Public procurement

Reforming Public Procurement

Progress in Implementing the 2015 OECD Recommendation

In series:OECD Public Governance Reviewsview more titles

Published on October 22, 2019

Also available in: French

This report presents progress made by OECD countries and other economies on their adherence to the 2015 Recommendation of the Council on Public Procurement. The Recommendation provides strategic guidance in addressing challenges encountered in public procurement and identifies good procurement practices in order to ensure a strategic and holistic use of public procurement. This report discusses the Recommendation's continued relevance, how widely it has been disseminated, and whether it requires updating or revision.


Abbreviations and acronyms
Executive summary
Strategic uses of public procurement to achieve broader policy outcomes
Investing in the future: building skills and capabilities in public procurement
Fostering trust through a risk-based approach to public procurement
Built for purpose: Towards a more efficient and effective public procurement system
Regional outreach of the Recommendation: Performance in LAC countries
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This brochure highlights the key findings of the Progress Report, including the following:

  • The majority of countries have developed strategies or policies at some level on the adoption of strategic policy objectives, in particular for environmental protection and the promotion of SME participation.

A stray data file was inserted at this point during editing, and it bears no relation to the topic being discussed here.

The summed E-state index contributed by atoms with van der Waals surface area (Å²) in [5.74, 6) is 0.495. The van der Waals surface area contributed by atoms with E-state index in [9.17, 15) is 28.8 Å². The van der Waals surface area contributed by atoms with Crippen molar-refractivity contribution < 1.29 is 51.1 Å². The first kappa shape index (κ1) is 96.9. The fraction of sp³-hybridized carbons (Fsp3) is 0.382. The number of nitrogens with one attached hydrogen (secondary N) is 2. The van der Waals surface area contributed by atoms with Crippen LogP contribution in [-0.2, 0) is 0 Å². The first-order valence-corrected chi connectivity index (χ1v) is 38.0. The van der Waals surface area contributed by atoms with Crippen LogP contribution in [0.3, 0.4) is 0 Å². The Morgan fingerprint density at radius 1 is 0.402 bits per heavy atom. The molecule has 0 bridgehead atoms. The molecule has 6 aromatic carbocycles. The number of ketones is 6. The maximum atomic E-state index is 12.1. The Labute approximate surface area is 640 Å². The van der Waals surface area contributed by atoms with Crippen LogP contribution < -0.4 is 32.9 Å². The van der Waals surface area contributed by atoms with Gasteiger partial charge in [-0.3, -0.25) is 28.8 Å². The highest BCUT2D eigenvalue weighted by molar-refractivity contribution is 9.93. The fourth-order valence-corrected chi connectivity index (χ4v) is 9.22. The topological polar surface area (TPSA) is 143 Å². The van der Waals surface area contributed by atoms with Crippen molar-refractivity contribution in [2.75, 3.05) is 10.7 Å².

• Award criteria now encompass more and more non-price attributes using a ”best price-quality ratio” with almost two-thirds of central purchasing bodies using Most Economically Advantageous Tender (MEAT) award criteria for most purchases.
  • The usage of e-procurement systems is widespread and countries are leveraging digital technologies to gather meaningful data for measuring effectiveness and to increase transparency by publishing procurement information.
  • However, only a minority of countries have a formal performance-management system established.
  • More than two-thirds of countries hold regular dialogues with suppliers and business associations in a variety of institutional settings.
  • An overwhelming majority of countries have central purchasing bodies (CPBs), and they are increasingly focusing on collaborative procurement instruments such as framework agreements to drive efficiency and cost effectiveness.
  • Capacity of the public procurement workforce remains a challenge in many countries. Most countries organise on-the-job trainings and education courses for public procurers, though only a minority of countries make them compulsory.
  • More and more countries are developing strategies for the assessment, prevention and mitigation of public procurement risks. One specific risk is conflict of interest: in more than two-thirds of countries, public procurement officials have to declare either “no conflict of interest” or notify the competent authority in case of potential conflict of interest during a procedure.